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Eliminating child marriage? Why is Assam CM so restive despite abuse of law allegation

By Nava Thakuria* 

By 2026, will the Assam government eliminate the menace of child marriage, if one goes by State chief minister Himanta Biswa Sarma’s "commitment"? The Bharatiya Janata Party (BJP)-led government in Dispur claims to be fighting against the social evil in the State with full political will. Child marriage is a social scourge, and the State government is committed to ensure the evil practice is stopped, states Sarma.
The saffron leader has attracted national and international media headlines with a major crackdown on child marriages launching on 3 February. Assam police forces picked up over 3,000 individuals (including 93 females) following 4,235 registered first information reports across the State. Most of them are still in judicial custody (temporary jails), some got bail and a few remain in the police custody.
The arrested individuals, include mostly the accused and perpetrators, are not targeted because of their religious affiliations, claimed Sarma, adding that the ongoing drive against this social menace will continue till 2026, the year Assam is scheduled to go for the next legislative assembly elections. He also claimed that the crackdown has positively impacted the society as several families lately cancelled pre-scheduled marriages of underage brides (also grooms).
Needless to mention that Sarma is one of the longest serving State health ministers. He took the charge of Assam health ministry in 2006 and continued till 2015 (during the Congress rule). Later he joined the BJP and again took the responsibility in 2016 for a full five years. His tireless efforts to save the lives during the Covid-19 pandemic were well appreciated. In May 2021, he took oath as the State CM and started many missions that remained unaccomplished in previous years. Sarma’s latest priority emerges to bring down mother & infant mortality rates in Assam.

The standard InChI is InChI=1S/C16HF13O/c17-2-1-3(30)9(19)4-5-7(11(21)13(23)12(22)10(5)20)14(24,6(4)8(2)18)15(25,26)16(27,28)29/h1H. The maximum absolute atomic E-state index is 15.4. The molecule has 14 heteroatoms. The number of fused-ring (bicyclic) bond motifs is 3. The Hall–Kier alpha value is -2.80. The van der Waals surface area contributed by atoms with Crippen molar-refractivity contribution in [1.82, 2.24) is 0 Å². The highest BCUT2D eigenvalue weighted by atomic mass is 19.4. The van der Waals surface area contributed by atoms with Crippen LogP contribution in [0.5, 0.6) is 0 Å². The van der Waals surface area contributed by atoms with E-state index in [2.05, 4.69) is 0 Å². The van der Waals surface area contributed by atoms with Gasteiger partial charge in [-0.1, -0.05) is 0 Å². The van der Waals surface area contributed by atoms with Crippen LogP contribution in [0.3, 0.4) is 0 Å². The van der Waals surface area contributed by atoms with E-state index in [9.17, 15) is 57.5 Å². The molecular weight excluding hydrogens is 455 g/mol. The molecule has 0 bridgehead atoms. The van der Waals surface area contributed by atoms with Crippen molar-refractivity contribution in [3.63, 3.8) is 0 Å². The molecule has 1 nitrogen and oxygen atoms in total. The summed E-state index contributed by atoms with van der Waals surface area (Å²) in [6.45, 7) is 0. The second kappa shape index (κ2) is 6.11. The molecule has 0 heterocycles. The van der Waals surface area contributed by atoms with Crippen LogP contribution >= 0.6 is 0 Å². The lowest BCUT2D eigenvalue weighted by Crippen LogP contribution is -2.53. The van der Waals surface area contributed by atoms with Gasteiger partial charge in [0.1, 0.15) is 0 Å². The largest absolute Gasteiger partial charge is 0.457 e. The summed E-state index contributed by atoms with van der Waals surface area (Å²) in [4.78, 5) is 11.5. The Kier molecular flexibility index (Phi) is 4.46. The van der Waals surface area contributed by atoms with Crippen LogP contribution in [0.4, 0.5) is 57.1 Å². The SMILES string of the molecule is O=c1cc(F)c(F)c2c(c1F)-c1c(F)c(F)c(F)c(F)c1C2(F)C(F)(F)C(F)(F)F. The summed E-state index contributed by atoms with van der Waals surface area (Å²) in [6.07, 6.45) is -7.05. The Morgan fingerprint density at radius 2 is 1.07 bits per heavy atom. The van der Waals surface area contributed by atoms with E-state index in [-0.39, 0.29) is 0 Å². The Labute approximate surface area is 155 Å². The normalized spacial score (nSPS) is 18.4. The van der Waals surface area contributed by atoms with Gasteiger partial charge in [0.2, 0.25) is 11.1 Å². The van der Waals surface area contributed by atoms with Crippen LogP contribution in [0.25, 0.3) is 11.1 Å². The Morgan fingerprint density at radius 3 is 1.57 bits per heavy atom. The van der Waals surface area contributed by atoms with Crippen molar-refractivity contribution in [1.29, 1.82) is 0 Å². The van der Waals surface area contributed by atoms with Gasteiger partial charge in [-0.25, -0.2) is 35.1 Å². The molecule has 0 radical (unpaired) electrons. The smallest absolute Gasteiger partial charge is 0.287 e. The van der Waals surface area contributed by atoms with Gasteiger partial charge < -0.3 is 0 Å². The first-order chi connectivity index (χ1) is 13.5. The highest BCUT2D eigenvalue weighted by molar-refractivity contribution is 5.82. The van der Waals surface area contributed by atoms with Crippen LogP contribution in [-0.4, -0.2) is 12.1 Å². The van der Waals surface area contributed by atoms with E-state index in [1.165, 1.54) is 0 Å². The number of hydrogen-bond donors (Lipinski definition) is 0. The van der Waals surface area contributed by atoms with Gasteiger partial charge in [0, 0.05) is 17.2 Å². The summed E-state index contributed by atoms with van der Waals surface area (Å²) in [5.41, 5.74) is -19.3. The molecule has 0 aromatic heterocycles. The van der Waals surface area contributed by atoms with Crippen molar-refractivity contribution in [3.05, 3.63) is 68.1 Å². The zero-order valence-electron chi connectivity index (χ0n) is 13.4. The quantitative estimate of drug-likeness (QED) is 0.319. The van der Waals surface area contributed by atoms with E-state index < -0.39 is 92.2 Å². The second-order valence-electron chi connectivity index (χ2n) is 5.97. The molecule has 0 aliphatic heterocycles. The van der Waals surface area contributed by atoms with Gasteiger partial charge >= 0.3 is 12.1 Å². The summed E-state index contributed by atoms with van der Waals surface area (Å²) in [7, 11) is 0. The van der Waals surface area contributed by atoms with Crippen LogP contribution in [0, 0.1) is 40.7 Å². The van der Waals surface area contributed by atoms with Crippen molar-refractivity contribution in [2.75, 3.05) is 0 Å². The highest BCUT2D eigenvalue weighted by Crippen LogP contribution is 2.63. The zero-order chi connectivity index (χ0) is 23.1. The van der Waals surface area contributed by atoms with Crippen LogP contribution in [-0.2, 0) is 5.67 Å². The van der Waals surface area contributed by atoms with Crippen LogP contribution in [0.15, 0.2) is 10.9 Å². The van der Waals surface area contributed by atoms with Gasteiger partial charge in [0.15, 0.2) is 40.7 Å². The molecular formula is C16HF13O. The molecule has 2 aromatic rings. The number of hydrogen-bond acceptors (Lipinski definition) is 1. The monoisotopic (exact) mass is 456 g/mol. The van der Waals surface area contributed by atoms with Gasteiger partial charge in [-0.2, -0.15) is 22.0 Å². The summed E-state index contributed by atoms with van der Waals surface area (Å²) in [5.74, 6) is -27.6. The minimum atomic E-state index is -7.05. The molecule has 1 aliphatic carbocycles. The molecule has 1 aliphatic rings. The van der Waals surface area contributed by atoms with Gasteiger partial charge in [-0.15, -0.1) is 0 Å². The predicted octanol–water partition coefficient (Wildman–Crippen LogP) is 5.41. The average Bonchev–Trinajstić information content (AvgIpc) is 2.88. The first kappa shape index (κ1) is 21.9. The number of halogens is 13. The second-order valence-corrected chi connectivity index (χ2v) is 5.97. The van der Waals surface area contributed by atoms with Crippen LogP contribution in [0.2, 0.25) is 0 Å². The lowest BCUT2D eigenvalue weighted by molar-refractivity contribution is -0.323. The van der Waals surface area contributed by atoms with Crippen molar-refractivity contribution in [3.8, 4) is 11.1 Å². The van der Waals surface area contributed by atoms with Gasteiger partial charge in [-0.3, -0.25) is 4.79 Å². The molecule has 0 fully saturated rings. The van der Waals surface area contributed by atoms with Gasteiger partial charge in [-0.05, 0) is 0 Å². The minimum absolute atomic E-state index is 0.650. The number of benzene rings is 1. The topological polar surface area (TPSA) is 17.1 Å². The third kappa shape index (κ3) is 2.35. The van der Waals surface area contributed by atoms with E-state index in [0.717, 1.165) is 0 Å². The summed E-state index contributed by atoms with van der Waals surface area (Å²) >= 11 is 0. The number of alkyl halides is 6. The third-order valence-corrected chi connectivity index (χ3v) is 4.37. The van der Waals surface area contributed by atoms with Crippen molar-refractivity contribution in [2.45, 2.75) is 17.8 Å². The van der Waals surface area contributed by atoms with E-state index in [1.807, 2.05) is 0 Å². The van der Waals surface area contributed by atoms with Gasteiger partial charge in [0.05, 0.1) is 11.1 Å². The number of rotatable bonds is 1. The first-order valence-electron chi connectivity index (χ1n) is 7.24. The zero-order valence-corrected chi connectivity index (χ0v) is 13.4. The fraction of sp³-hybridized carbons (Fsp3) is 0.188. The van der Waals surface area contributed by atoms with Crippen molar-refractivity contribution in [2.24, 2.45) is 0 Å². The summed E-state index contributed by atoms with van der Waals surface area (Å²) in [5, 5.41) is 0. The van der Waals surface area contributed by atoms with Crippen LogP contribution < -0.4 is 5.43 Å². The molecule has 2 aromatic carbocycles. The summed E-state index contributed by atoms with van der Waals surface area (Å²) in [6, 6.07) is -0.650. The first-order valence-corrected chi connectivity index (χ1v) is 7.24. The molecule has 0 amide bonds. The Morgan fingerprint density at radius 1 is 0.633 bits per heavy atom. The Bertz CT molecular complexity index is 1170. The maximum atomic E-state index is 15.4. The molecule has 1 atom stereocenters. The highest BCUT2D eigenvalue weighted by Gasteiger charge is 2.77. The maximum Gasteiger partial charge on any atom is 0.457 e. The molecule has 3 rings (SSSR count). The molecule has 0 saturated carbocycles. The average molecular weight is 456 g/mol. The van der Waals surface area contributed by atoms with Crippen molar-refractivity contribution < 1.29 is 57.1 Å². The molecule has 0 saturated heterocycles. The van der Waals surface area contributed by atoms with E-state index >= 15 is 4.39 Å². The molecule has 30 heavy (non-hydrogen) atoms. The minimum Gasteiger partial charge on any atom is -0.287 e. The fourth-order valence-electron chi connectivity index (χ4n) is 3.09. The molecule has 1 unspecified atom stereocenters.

Pointing out that the child marriage is banned in India for nearly a century as it always threatens the lives, well-being and futures of girls, Sarma announced his decision on 26 January to erase the social menace. Later the State cabinet approved the proposal to take stern actions against those men who married underage girls under the Prohibition of Child Marriage Act and the Protection of Children from Sexual Offences Act. Recently, a cabinet sub-committee for taking care of child marriage victims was also formed.
Recent data from the National Family Health Survey reflects that Assam continues to record higher number of child marriages as well as cases of teenage pregnancy than all India levels. It is established that the child marriage in the State has directly influenced the mother and infant mortality rates. Assam loses around 195 mothers among 100,000 during the child births (national average is 97 deaths per 100,000 live births). Similarly, it records 36 infant deaths per 1,000 live births (where national average is 28).